Appreciate the time you have...if time you have. I know of at least two instances where people are dying or maybe already dead; said event representing for them the ultimate catastrophe, and for their relatives and friends grounds for sadness.
I won't even mention the millions without reasons for any holiday-cheer whatsoever—and while I'm not one to wallow in guilt at my good fortune and masochistic I-suffer-with-them paroxysms, it appears to me that anybody reading this blog is probably not a member of that group. And so I feel perfectly justified to suggest to them that, should they lose their sense of perspective or get drowned in trivia that aren't worth a second thought, or about matters that aren't going 'right' just-so, to get a damn life.
As I sometimes do, I responded to one of those I-don't-really-give-a-shit-but-I-am-obliged-to-ask queries by a shop checkout-op by saying: "Well, I do have a pulse." I got one of those looks of helplessness from the questioner—you know, like, "WTF do I say now?"—who then decided to comment, very cautiously, that this didn't sound very cheery, I pointed out that it is. It just depends on what you consider important—with a pulse being right up there with...well, right up there at the top. I suspect the next customer in line immediately reverted the bewildered op's thoughts back to matters more germane to the season; like the price of cherries at Christmas, or the rains, which are finally starting to set in; meaning our grass is going green and starting to grow like crazy.
As for me, I decided, and it was easy, that the fact that after three years we finally had a full nuclear-family complement present and accounted for at Christmas day, was what mattered. Presents under the tree these days leave me indifferent, except maybe for the fact that those who give them do actually feel pleasure at giving them, surprises or not. So, my own pleasure was indirect, but that's cool, too, I guess.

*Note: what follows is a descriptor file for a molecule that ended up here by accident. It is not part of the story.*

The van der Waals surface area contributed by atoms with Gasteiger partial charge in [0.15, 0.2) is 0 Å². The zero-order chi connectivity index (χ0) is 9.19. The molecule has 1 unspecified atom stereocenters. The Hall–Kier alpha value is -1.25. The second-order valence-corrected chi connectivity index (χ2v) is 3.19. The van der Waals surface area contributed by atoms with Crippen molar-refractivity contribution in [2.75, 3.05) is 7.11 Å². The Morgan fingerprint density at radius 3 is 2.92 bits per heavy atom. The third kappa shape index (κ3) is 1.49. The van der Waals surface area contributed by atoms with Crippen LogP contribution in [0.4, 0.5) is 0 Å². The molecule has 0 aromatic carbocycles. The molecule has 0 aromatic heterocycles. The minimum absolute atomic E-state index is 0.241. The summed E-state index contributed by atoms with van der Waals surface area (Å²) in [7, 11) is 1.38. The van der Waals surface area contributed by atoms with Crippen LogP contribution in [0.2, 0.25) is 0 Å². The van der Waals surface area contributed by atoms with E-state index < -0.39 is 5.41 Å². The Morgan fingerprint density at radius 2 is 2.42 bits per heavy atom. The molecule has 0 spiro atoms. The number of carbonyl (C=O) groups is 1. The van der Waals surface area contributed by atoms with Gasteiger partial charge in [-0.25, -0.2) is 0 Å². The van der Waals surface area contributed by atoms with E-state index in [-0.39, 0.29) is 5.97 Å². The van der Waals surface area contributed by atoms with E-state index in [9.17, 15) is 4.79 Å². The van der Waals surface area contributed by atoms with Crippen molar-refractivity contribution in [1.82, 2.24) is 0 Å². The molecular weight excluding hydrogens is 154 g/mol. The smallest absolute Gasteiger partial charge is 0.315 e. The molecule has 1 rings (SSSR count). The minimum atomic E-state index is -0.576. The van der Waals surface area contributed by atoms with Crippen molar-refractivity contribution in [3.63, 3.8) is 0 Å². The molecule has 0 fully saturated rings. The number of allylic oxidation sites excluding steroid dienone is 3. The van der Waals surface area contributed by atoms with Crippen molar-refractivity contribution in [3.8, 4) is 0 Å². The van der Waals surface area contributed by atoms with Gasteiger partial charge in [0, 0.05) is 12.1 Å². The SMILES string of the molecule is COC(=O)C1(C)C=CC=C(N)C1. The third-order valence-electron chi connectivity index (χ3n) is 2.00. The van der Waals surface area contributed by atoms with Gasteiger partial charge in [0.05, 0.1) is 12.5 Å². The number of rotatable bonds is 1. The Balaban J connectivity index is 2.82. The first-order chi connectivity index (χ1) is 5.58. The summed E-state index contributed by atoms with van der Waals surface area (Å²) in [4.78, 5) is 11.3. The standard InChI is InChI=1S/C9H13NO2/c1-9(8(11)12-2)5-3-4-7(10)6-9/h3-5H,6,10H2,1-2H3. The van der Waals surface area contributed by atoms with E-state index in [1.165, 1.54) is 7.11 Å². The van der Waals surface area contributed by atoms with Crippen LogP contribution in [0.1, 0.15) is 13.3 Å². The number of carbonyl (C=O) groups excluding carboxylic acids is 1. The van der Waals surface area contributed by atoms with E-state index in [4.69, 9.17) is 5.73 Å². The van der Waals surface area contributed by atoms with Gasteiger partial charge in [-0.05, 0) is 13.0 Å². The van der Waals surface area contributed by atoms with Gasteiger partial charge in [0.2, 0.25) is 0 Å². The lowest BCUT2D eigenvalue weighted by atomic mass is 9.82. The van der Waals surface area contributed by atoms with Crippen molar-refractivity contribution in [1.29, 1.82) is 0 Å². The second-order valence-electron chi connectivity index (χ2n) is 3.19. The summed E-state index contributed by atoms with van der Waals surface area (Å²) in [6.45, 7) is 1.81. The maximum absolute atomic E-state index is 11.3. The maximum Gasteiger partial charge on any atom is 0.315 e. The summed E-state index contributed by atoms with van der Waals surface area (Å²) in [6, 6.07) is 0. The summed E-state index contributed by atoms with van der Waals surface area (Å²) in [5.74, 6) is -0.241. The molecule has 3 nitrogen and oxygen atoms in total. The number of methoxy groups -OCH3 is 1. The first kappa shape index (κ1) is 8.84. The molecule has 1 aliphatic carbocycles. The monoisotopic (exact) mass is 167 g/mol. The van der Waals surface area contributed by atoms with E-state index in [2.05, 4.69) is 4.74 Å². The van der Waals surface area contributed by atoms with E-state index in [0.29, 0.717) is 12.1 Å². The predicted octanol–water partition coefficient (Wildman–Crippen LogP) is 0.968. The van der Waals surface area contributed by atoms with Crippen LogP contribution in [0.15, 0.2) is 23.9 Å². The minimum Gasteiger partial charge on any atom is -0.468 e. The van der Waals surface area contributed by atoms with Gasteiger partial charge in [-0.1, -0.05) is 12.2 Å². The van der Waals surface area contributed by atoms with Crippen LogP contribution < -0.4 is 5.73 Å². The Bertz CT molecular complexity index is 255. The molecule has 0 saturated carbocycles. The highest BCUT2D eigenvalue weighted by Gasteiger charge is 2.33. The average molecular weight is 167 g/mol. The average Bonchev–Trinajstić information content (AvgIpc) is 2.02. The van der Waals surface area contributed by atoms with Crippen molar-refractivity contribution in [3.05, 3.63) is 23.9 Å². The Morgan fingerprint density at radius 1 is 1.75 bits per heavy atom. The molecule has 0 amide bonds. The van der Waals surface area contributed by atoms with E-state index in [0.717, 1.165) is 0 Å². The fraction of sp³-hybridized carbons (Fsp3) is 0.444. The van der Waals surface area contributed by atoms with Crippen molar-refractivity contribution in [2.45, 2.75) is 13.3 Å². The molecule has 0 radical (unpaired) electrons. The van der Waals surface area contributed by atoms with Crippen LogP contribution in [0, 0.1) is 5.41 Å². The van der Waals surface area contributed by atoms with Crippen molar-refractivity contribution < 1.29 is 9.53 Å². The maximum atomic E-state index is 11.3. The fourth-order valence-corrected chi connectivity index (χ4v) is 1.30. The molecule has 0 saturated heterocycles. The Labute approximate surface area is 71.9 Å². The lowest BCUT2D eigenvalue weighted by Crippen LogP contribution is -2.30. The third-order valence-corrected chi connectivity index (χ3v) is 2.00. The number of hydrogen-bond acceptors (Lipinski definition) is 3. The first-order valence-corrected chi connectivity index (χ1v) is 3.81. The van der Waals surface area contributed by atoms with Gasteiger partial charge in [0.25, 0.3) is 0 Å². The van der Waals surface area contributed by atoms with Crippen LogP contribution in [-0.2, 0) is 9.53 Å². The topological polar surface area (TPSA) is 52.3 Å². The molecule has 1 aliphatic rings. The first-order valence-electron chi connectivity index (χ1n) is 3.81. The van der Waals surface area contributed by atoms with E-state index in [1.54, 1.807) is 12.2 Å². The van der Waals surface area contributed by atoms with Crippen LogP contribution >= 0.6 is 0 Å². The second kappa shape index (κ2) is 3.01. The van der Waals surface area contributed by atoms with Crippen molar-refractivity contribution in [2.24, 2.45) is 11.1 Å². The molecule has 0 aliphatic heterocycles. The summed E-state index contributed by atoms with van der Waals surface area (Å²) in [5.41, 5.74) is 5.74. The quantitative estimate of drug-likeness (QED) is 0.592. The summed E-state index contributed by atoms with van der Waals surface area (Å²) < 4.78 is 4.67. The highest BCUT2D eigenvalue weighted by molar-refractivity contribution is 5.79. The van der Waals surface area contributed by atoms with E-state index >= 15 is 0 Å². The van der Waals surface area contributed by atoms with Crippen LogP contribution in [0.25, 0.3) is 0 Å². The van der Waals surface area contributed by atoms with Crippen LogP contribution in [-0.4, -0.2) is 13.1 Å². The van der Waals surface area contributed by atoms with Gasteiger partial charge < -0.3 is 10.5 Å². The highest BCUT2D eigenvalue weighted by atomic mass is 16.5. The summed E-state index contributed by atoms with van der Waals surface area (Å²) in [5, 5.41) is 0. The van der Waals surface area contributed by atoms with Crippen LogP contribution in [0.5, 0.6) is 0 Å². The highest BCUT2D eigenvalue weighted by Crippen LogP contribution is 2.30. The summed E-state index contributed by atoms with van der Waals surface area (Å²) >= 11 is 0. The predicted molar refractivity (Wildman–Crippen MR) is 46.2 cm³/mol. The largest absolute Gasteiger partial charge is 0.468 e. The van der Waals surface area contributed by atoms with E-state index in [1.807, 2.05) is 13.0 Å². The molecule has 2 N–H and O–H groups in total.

Let the likes of Richard Dawkins fester and rot at the notion that Christmas is, as he would have put it, 'a lie', and that the whole damn world seems to buy it. It's not a 'lie', but a narrative that people buy into. Fortunately for many, it's also a narrative they can use for profit, to fleece those who buy into it, but instead end up spending, spending, spending—all of which 'powers', as they say, the economy.
This is, of course true, and yet carries implications that aren't; because it implicitly assumes that economies need to be powered by 'consumerism' of the kind that even those currently not able to afford 'consumption' of fatutous and utterly useless goods would happily indulge in, if only they were given the chance. That, of course, simply isn't so (the necessity, that is); but it is the way things are, and that's that. Trivial consumerism, which gave us the social obscenities known as 'shopping malls', is a direct parallel to the kind of perspective loss I started with.
Of course, it's also possible that I'm just running along a course paralleling that of Richard Dawkins's narrow-gauge railway track. Because one person's 'consumerism' is another's pleasure and indulgence; and that, too, is a part of the great multifaceted canvas that is life and human society. Its consequences, on a personal as well as global level, may be potentially disastrous, but we'll just have ot do our best to muddle through. Neither of the non-existent guides offering themselves—fictitious deities and dumb-ass know-it-alls alike—are available for assistance.
Anyway, I'm certain that by now—with Christmas being over—some of you will recall occasions during the last few days where you wish you hadn't lost perspective over a really, truly, dumb-ass irrelevant issue or two—or three. Well, better luck next time, eh?
Accompanied by that cheery thought, have a happy 2010, and, paraphrasing Yoda: "Don't make New Year's resolutions. Just do better than you did this year."
But why wait until next year? Right now is good, too!